Observation Deck – Opportunities and Challenges

There’s a good chance you already belong to, – or are considering joining – a regional purchasing coalition, or aggregation group. As our story in this month’s issue points out, small, regional groups are catching on.

The interesting thing – and something that few might have expected 10 or 15 years ago – is that most of these groups are forming under the auspices of one of the major GPOs, such as Premier, Amerinet or Novation. In many cases, hospitals are joining these coalitions in order to take advantage of higher-tier pricing on national contracts. That’s especially attractive for smaller hospitals.

It’s really not that surprising that GPOs are facilitating these regional groups. After all, they have proven remarkably adaptable over the past 15 years or so. Back then, some observers were predicting the demise of the national GPOs. They thought that IDNs would supplant them. Vendors were particularly hopeful, because they thought that the emergence of IDNs would open up more doors to them. Instead, most IDNs chose to continue to outsource their contracting functions to a GPO, at least for a big chunk of the items they buy. Meanwhile, GPOs quickly decided that they could best ensure their future by helping IDNs, not fighting them. If memory serves me correctly, Amerinet was the first out of the box to recognize that if it didn’t help IDNs succeed from a contracting and group purchasing point of view, it might lose its place in the market. So in the mid-90s, Amerinet created its Options committed-volume program for IDNs. And now, today, each of the major GPOs has one or two people who specialize in overseeing the formation and management of regional GPOs.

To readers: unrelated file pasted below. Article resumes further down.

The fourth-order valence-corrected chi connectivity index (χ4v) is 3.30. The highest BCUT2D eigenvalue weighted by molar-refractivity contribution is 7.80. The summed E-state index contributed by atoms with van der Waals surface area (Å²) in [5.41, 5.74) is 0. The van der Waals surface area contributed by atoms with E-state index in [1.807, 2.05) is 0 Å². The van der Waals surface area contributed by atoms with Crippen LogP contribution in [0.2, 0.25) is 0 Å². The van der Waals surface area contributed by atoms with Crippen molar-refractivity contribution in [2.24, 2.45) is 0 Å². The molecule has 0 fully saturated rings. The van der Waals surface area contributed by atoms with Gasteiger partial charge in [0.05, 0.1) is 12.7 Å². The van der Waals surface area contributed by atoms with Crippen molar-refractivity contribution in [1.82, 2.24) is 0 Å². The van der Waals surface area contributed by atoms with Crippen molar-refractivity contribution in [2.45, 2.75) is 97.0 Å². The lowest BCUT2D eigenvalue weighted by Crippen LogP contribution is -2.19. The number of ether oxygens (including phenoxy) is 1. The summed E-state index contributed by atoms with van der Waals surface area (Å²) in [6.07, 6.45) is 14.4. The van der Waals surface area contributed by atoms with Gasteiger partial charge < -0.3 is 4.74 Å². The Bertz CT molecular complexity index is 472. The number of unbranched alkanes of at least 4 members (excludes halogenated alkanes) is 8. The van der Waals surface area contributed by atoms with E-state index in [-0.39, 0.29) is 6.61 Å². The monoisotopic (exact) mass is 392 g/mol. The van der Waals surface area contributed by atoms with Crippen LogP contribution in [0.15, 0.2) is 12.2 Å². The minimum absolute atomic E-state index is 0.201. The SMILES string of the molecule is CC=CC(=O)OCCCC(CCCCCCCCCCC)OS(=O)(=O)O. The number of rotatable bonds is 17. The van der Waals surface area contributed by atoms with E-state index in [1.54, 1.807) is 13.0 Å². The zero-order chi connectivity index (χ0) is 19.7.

For Journal of Healthcare Contracting readers, the formation of regional groups presents opportunity and challenges. The opportunities are better pricing, and the possibility of engaging in joint activities with neighboring hospitals may be laundry, warehousing, etc. It’s the shared-services model. These opportunities can only come through some hard work, and that’s the challenge. To make a regional group work, you’re going to have to attend some more meetings; spend some more time strategizing; maybe serve on a board or even as president of the group for a year or two. It’s all good, of course. But it is an investment. You’ll need to let your bosses know of the good, hard work you’re doing on your institution’s behalf.

And for vendors? My sense is that they’re hopeful once again – particularly vendors of the specialty products that haven’t hit the GPOs’ radars yet. For them, regional groups represent an opportunity to gain a bigger chunk of sales than they could with a hospital-by-hospital approach. Of course, specialty products won’t fly without buy-in from the clinical staff, and chances are, clinicians are not too involved with regional groups.

In this business, the unexpected always seems to happen. What’s next? It’ll be interesting to see how these regional groups develop.

About the Author

Mark Thill
Mark Thill is the Editor of The Journal of Healthcare Contracting and has been reporting on healthcare supply chain issues since 1985. He is a graduate of Dominican University in River Forest, Ill., and he received a master's degree in journalism from Northwestern University in Evanston, Ill.